[0125] FIG. 12 illustrates the distal end of a fiber positioned in proximity to the ends of two additional fibers that transmit the SERS photon to a detector. FIG. 13 illustrates the angle between the substrate surface (2) and the longitudinal plane (8) or axis of the fiber.

[0126] The nanoparticle aggregates can be formed and shaped into a desired shape, such as a sphere, a cylinder, a rod, a cone, a pyramid, or other shape, not limited to regular shapes, and deposited upon a substrate at a desired density using means well known to those of skill in the art. (See, for example, Fan et al. (2005) J. Vac. Sci. Technol. 8: 947-953; Chaney et al. (2005) Appl. Phys. Lett. 87: pub. no. 031908.)

EXAMPLES

[0127] The invention will be more readily understood by reference to the following examples, which are included merely for purposes of illustration of certain aspects and embodiments of the present invention and not as limitations.

Example I

Synthesis of Gold Nanoparticle Aggregates

[0128] The synthesis of the gold nanoparticle aggregates (GNAs) was performed as follows: 400-600 .mu.l of a 0.02 M HAuCl.sub.4 stock solution was diluted to 4.times.10.sup.-4-6.times.10.sup.4 M with Milli-Q water in glassware cleaned in aquaregia and rinsed with Milli-Q water to avoid contamination. To this, 40-60 .mu.l of a 0.1 M solution of Na.sub.2S that has been aged for 2-3 months was added. After approximately 60-120 minutes, the color changed from a straw yellow to deep purple with the extended plasmon band (EPB) growing in between 600-1000 nm, indicating reaction completion. The aggregate formation was signified by strong near-infra-red (NIR) absorption at wavelengths longer than 600 nm. This reaction is also performed with sodium thiosulfate (Na.sub.2S.sub.2O.sub.3) by replacing 1:1 the sodium sulfide solution, however, while these particles are optically identical to those that are sodium sulfide generated, they work poorly for SERS and should only be used for non detection applications. HAuCl.sub.4, Na.sub.2S, Na.sub.2S.sub.2O.sub.3 and were obtained from Sigma-Aldrich (St. Louis Mo.) at the highest level of purity available.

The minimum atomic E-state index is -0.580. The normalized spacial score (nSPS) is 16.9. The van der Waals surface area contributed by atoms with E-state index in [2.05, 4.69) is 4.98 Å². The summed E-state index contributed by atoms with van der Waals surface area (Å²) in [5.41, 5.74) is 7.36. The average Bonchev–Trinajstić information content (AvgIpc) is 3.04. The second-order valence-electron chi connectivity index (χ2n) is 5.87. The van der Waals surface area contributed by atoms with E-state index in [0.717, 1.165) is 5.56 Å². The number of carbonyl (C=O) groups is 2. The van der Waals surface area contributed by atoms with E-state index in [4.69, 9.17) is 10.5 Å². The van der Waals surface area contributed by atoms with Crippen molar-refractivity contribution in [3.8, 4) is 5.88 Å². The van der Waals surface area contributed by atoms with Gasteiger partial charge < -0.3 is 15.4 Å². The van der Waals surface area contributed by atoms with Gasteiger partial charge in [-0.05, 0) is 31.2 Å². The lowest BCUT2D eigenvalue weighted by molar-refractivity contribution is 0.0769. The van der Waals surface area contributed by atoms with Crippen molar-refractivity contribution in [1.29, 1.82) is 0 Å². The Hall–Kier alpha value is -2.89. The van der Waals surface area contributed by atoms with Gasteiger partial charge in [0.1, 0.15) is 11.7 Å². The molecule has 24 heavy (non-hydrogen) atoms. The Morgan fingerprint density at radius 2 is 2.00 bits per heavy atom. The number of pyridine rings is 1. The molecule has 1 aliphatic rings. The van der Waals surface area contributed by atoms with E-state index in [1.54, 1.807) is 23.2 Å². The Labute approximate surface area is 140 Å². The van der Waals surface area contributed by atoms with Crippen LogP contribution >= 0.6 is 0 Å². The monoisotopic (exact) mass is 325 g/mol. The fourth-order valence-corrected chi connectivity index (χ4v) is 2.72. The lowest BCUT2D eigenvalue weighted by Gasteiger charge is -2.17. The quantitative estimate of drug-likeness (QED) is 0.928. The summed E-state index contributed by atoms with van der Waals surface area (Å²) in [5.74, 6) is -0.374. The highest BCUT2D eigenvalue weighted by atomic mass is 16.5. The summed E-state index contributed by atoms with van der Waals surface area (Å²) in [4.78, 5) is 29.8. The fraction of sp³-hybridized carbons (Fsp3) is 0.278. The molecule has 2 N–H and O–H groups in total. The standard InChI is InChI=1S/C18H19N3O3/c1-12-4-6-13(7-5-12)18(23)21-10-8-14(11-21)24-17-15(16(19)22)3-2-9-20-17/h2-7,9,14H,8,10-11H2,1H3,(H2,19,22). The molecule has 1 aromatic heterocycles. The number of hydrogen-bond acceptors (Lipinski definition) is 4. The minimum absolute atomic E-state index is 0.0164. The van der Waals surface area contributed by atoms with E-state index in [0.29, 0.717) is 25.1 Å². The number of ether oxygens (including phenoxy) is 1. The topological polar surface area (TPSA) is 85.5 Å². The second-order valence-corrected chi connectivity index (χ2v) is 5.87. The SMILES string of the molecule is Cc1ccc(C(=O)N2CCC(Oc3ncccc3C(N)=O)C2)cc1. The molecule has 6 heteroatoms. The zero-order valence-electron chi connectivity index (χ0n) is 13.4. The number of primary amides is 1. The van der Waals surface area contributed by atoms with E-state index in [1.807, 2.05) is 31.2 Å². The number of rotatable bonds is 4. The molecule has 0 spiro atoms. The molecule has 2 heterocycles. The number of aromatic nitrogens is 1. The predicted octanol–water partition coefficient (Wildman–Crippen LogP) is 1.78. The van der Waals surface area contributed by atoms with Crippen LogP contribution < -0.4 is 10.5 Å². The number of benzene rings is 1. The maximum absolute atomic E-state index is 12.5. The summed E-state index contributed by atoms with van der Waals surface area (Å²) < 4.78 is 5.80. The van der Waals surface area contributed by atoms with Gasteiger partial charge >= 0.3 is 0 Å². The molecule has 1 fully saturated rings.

Example II

Coating Gold Nanoparticle Aggregates onto Substrates/Fiber

[0129] The coating of gold nanoparticle aggregates onto a substrate/fiber was performed in two ways. First, by spin coating or drop casting a dilute solution of the aggregates onto the substrate. This yields a relatively thick film, however, it is not as stable as is necessary for many applications. The second method utilizes a tethering molecule, in this case trimethoxy[3-(methylamino)propyl]silane (APS). The substrate was cleaned prior to the silanization step by sonication in 2% solution of HELLMANEX or other surfactant, followed by 18 m.OMEGA. water.

[0130] The gold nanoparticle aggregates were then submerged in a 5 mM aqueous solution of APS to deposit the tethering molecules. After 1-2 minutes the substrate was rinsed with water, dried under nitrogen, and 40 .mu.l of the aggregate solution was placed on the surface. After several seconds exposed to the solution, it was blown dry with nitrogen. This provided a significantly thinner film than those made by spin or drop casting, however, it was extremely stable and robust under use. This film was made to near monolayer coverage by increasing the substrate exposure time to the APS and aggregate solutions to approximately 1 hour. APS was obtained from Sigma-Aldrich.

Example III

Band Narrowing in Gold Nanoparticle Aggregates

[0131] The extended plasmon band of the gold nanoparticle aggregates were tuned and narrowed via a regeneratively amplified, mode locked femtosecond Ti-sapphire laser system. This was done by illuminating the sample with the amplified femtosecond beam at a flux of approximately 0.1 mJ/cm.sup.2. After approximately 1 hour, a deep, broad hole was burned in the absorption spectrum at near 800 nm while absorption to the blue drastically increased.